Chapter 4 presents the testing framework where, as usual, tests are conceived as processes of the same kind being tested. Testing preorders (in ‘must’ and ‘may’ flavors) are defined. As a key result in the context of the book, it is shown that for finitary processes, vector-based testing and scalar testing are equally powerful. Several technical lemmas, including some material on convex subsets of Euclidean \(n\)-space, are developed.

In Chapter 5, testing is applied to finite (i.e., finitary without loops, or terminating) processes. Here, the process terms of pCSP are defined. The state-base terms (a subset of the process terms) are the ones that are used as the state space of the operational semantics of this language. Several identities between CSP terms on plain LTS cease to hold for pLTS, and there is a wealth of examples in this chapter (and in other parts of the book) that illustrate these facts thoroughly. In this chapter, forward and failure simulation preorders are defined, and expressive logics are developed for each of these preorders. By assigning characteristic tests to formulas, it is shown that (failure) simulation preorder corresponds to (must) may testing preorder. The results are rounded off by presenting (in)equational calculi for both preorders.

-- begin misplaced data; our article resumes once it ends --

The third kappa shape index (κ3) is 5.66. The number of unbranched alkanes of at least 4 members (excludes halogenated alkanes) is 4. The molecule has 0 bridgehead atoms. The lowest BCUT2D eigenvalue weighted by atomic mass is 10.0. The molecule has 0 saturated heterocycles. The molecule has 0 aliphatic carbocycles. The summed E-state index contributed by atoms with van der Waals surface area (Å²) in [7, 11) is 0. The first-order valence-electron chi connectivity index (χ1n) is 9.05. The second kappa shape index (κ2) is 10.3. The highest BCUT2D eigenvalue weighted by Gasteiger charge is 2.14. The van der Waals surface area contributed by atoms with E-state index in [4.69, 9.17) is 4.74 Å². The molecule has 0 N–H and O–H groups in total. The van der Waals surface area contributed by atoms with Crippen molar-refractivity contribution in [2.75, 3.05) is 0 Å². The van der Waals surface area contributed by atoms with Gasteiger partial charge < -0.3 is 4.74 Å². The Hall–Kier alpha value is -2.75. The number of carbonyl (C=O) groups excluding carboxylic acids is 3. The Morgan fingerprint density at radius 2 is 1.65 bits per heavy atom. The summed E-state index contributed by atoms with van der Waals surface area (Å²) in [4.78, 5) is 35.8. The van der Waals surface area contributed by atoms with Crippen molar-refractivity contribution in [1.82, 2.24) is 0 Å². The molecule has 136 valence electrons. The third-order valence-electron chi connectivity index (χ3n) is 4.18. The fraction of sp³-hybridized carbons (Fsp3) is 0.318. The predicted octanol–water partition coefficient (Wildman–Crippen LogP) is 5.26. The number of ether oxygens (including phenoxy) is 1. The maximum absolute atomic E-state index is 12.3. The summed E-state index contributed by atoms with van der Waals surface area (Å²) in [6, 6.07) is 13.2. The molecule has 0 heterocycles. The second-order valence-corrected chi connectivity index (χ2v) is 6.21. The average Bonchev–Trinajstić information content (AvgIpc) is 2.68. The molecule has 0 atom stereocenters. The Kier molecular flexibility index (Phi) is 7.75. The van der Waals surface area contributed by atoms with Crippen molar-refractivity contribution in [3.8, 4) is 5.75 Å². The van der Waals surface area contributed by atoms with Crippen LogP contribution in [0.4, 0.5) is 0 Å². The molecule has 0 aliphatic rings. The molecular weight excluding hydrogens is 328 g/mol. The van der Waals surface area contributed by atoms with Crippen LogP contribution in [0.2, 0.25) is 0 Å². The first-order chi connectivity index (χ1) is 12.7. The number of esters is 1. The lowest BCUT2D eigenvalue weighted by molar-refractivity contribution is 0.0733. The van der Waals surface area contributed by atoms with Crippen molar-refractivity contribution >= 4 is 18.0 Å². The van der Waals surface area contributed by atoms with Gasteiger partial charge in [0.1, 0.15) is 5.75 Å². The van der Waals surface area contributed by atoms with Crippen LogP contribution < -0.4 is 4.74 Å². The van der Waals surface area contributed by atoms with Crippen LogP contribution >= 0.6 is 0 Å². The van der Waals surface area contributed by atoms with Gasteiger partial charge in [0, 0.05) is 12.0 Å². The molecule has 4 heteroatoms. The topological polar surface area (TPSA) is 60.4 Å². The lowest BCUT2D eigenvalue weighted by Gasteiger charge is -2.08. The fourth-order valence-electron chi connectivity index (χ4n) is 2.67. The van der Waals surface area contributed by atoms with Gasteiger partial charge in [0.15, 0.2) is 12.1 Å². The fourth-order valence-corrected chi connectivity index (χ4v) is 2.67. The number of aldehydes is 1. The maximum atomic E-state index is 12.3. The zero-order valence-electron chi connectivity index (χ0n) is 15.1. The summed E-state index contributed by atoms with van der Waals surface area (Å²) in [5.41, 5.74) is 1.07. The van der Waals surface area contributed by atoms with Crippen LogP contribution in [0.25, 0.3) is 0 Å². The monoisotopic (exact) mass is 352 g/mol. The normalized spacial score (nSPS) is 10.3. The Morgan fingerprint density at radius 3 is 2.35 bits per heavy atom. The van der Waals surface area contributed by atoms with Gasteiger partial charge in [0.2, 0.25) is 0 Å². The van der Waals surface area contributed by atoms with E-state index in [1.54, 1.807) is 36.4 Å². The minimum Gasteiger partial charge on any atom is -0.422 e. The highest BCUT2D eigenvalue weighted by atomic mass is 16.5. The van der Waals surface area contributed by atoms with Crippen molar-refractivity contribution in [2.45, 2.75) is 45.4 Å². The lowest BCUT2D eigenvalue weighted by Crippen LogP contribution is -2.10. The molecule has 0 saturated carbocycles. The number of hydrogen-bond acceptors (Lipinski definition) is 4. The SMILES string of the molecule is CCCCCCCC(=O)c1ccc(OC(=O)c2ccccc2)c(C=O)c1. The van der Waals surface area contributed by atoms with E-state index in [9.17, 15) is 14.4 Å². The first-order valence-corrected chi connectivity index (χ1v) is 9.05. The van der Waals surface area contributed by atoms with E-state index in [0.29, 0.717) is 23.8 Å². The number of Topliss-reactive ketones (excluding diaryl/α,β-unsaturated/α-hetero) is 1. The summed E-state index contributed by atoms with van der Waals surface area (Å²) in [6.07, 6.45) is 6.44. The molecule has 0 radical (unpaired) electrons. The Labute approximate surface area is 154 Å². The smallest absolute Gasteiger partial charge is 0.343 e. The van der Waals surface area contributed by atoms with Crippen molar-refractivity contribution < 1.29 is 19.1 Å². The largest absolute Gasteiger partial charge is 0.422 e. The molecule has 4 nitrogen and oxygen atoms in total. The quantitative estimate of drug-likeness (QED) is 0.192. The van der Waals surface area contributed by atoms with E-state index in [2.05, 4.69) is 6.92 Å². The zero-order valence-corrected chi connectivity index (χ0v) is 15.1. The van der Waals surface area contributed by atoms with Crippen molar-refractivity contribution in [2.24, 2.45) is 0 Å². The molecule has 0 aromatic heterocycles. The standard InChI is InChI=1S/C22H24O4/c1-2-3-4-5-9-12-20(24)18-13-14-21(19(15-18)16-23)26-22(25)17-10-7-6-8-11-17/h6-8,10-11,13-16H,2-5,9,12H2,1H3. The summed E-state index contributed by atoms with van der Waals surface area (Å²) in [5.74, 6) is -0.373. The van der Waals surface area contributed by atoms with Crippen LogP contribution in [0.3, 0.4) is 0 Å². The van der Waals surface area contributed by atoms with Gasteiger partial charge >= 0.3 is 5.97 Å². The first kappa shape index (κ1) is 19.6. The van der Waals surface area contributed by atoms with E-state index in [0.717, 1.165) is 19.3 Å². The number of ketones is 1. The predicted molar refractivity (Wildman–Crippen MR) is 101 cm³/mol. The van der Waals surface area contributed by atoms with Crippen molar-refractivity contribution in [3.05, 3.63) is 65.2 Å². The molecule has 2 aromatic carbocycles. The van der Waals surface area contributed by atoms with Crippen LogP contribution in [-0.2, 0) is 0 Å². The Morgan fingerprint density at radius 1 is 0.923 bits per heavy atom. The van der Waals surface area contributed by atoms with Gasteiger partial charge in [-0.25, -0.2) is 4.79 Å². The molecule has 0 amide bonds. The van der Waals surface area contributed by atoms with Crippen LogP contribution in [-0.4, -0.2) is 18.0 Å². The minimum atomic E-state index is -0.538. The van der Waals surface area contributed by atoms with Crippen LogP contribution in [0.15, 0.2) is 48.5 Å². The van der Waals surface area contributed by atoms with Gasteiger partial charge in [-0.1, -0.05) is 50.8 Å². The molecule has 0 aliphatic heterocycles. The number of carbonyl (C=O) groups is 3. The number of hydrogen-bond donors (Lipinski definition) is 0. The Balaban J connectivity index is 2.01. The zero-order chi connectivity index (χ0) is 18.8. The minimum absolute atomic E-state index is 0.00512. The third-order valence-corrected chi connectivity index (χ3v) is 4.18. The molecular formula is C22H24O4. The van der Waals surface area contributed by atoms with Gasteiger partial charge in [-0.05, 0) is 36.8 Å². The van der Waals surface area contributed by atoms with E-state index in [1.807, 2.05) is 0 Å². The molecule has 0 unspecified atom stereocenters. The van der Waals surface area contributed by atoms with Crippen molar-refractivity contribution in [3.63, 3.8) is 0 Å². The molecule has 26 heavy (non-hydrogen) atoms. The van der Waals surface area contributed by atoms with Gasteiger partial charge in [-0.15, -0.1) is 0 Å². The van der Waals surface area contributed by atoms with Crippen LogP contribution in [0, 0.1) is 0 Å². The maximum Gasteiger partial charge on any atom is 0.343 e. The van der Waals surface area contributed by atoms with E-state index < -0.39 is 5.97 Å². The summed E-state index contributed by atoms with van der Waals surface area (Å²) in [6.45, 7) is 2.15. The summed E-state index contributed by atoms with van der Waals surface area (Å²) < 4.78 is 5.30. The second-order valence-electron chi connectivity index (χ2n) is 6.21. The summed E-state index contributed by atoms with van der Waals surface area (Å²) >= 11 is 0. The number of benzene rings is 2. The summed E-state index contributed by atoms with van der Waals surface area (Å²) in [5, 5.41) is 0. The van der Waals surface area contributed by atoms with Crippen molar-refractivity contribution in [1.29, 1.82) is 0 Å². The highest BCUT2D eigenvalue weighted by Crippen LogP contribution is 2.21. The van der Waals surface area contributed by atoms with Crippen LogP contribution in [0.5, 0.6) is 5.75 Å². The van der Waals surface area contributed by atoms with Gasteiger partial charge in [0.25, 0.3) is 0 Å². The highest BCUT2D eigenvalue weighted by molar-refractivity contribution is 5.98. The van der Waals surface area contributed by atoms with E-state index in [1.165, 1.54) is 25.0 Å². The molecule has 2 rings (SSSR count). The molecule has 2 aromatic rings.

Chapter 6 generalizes the previous one from finite to finitary processes, strengthening pCSP by adding a recursive construct, obtaining the language rpCSP. The exposition scheme goes in parallel lines with that of Chapter 5, but there is an intensive use of subdistributions. One of the highlights in this chapter is the zero-one law, that states that whenever one finds a transition to a true subdistribution (i.e., with total mass less than 1), there must exist a wholly divergent state. The generalization to finitary processes requires a careful definition of weak \(\tau\)-transitions that involves a potentially infinite decomposition of a distribution.

The last chapter introduces weak probabilistic bisimulation, by using weak \(\tau\)-transitions, and reduction-barbed congruence (see [K. Honda and N. Yoshida, Theor. Comput. Sci. 151, No. 2, 437–486 (1995; Zbl 0871.68122)] and Sangiorgi’s book [loc. cit.]). It is proved that the former implies the latter for finitary pLTS. In one particular case, namely, the pLTS given by the full rpCSP, the converse is shown to hold as well.

As a final remark, the book provides a complete introduction to the subject, including several recent results and many interesting examples that delimit the former. It is written in a research-level style, but proofs are detailed and it provides a smooth read.